Communication problems persist

Somehow, it is no surprise that EQC provided the wrong information to its minister, Gerry Brownlee, before he went into Parliament on Tuesday and lambasted Labour politicians about how hard they have been working on behalf of quake-affected constituents. EQC has got a poor track record when it comes to communicating with what are known in officialese as its "stakeholders". This is not the first time it has misled Brownlee and he is justified in feeling "totally let down" by EQC officials.

Brownlee's fiery and, as it turns out, totally unjustified attack on Labour came after Labour MP Ruth Dyson and party leader David Cunliffe called media to the quake-damaged home of 85-year-old Dot Boyd, who had spent three years being pushed from pillar to post by EQC. Brownlee called the photo opportunity "despicable". He said that Labour had not raised Boyd's case with EQC before going to the media, and had lodged just five requests for assistance on behalf of their constituents. This was untrue. Lianne Dalziel went to EQC about Boyd's case as long ago as June last year, when Dalziel was still a Labour MP, but no action was taken. An apologetic Brownlee has also now conceded that, based on EQC advice, he understated the number of requests by Labour MPs - by hundreds.

This latest EQC gaffe comes just five months after EQC misinformed Brownlee about a survey which showed 80 per cent of homeowners who had repairs done in 2013 were satisfied with results. It soon emerged that 31,000 claimants - many of whom had made complaints - had been excluded from that survey. Also last year, EQC accidentally released personal details of 83,000 clients, but mistakenly advised at first that only 9700 had been affected. A report by the Chief Ombudsman and Privacy Commission in December lambasted EQC's "over-complicated and risk averse" approach to handling information requests from customers, which has led to a backlog which will still take until April to clear.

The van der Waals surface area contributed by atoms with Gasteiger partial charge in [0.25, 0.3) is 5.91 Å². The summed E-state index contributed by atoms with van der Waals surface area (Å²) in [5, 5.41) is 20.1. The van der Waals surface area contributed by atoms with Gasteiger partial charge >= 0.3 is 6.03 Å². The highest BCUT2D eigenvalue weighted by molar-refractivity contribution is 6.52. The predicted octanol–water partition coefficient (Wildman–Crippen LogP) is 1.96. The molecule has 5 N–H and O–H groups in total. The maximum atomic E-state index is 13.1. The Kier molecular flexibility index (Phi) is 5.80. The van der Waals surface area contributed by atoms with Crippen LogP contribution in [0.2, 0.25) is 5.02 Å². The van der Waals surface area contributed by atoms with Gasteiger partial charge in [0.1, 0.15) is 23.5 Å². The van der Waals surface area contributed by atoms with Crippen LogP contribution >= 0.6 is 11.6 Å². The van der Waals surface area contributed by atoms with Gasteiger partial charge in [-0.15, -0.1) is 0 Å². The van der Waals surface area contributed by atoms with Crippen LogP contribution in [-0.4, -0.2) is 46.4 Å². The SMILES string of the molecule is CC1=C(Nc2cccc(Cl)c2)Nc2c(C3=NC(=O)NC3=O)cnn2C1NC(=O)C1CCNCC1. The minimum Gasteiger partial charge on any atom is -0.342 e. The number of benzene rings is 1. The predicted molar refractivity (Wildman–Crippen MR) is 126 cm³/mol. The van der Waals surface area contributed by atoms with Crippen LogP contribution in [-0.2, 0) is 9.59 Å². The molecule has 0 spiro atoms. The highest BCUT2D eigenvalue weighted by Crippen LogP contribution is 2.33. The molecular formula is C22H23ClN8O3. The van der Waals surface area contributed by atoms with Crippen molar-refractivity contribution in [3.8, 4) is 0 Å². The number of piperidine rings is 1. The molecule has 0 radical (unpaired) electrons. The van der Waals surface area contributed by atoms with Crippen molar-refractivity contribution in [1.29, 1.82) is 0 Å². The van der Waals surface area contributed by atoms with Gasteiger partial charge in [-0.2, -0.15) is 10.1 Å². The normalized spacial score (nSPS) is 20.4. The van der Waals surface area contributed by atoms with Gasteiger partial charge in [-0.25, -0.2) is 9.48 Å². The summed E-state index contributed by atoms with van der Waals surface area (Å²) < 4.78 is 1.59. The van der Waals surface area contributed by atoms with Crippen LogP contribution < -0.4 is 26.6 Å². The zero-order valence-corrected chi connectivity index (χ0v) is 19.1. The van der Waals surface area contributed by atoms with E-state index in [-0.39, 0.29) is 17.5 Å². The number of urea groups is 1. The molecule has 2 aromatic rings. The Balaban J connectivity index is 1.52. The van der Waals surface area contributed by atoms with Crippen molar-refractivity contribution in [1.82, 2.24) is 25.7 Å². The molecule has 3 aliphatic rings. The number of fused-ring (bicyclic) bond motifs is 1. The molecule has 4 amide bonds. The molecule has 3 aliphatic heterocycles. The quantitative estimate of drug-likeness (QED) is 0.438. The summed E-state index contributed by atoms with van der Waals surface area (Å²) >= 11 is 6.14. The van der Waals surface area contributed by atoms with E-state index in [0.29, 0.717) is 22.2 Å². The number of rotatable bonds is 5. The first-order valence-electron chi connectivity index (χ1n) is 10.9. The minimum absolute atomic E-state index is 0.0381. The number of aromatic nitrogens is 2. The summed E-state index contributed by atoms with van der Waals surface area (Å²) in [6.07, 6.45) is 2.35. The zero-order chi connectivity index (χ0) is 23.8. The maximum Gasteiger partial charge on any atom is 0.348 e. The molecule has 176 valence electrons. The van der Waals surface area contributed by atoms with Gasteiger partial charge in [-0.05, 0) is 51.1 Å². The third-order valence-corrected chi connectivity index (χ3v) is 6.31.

EQC's response when its performance is criticised is that the home-repair programme is unprecedented anywhere, and that its planning was based on a worst-case scenario of 150,000 claims, whereas 470,000 claims have resulted from the Canterbury earthquakes. The problem is that, three years after the February 2011 disaster, such excuses have been worn tissue-thin.

To give EQC its due, as of yesterday it had completed 51,552 full repairs, 47,391 emergency repairs, and 5228 home repairs for vulnerable people. Dot Boyd might have been pushed from pillar to post, but plenty of others like her have been looked after. Overall, 50 per cent of the building "exposures" on its claims file have been dealt with. Progress is being made. But when it comes to communicating with people there are still systemic problems, obviously. Seven hundred people are still waiting for overdue responses to information requests and, when EQC can't even give a correct response to a simple question from its minister, what faith can we put in anything it says?

The Press